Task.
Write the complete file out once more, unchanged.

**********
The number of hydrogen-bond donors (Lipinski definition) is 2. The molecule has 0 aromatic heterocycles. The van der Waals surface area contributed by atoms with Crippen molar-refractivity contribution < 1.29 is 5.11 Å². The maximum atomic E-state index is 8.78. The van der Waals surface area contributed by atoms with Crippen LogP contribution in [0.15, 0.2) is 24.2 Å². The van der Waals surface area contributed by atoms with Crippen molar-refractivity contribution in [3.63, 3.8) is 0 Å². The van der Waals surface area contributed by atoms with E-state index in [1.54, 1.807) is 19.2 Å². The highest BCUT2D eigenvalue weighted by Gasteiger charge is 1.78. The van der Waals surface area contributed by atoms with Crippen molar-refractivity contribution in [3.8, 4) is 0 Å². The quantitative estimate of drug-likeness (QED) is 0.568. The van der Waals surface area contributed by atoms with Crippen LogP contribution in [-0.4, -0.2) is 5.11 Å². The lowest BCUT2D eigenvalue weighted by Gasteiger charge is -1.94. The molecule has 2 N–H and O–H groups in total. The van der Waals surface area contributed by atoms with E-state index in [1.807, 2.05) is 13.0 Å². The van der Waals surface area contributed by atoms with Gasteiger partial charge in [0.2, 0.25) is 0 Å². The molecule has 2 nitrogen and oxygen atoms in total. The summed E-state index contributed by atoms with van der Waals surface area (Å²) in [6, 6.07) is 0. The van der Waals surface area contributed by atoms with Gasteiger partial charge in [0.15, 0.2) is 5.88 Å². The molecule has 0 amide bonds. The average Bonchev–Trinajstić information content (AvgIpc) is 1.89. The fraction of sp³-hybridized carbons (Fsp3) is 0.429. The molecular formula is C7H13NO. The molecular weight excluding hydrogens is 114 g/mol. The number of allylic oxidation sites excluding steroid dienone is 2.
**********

The number of hydrogen-bond donors (Lipinski definition) is 2. The molecule has 0 aromatic heterocycles. The van der Waals surface area contributed by atoms with Crippen molar-refractivity contribution < 1.29 is 5.11 Å². The maximum atomic E-state index is 8.78. The van der Waals surface area contributed by atoms with Crippen LogP contribution in [0.15, 0.2) is 24.2 Å². The van der Waals surface area contributed by atoms with Crippen molar-refractivity contribution in [3.63, 3.8) is 0 Å². The van der Waals surface area contributed by atoms with E-state index in [1.54, 1.807) is 19.2 Å². The highest BCUT2D eigenvalue weighted by Gasteiger charge is 1.78. The van der Waals surface area contributed by atoms with Crippen molar-refractivity contribution in [3.8, 4) is 0 Å². The quantitative estimate of drug-likeness (QED) is 0.568. The van der Waals surface area contributed by atoms with Crippen LogP contribution in [-0.4, -0.2) is 5.11 Å². The lowest BCUT2D eigenvalue weighted by Gasteiger charge is -1.94. The molecule has 2 N–H and O–H groups in total. The van der Waals surface area contributed by atoms with E-state index in [1.807, 2.05) is 13.0 Å². The van der Waals surface area contributed by atoms with Gasteiger partial charge in [0.2, 0.25) is 0 Å². The molecule has 2 nitrogen and oxygen atoms in total. The summed E-state index contributed by atoms with van der Waals surface area (Å²) in [6, 6.07) is 0. The van der Waals surface area contributed by atoms with Gasteiger partial charge in [0.15, 0.2) is 5.88 Å². The molecule has 0 amide bonds. The average Bonchev–Trinajstić information content (AvgIpc) is 1.89. The fraction of sp³-hybridized carbons (Fsp3) is 0.429. The molecular formula is C7H13NO. The molecular weight excluding hydrogens is 114 g/mol. The number of allylic oxidation sites excluding steroid dienone is 2.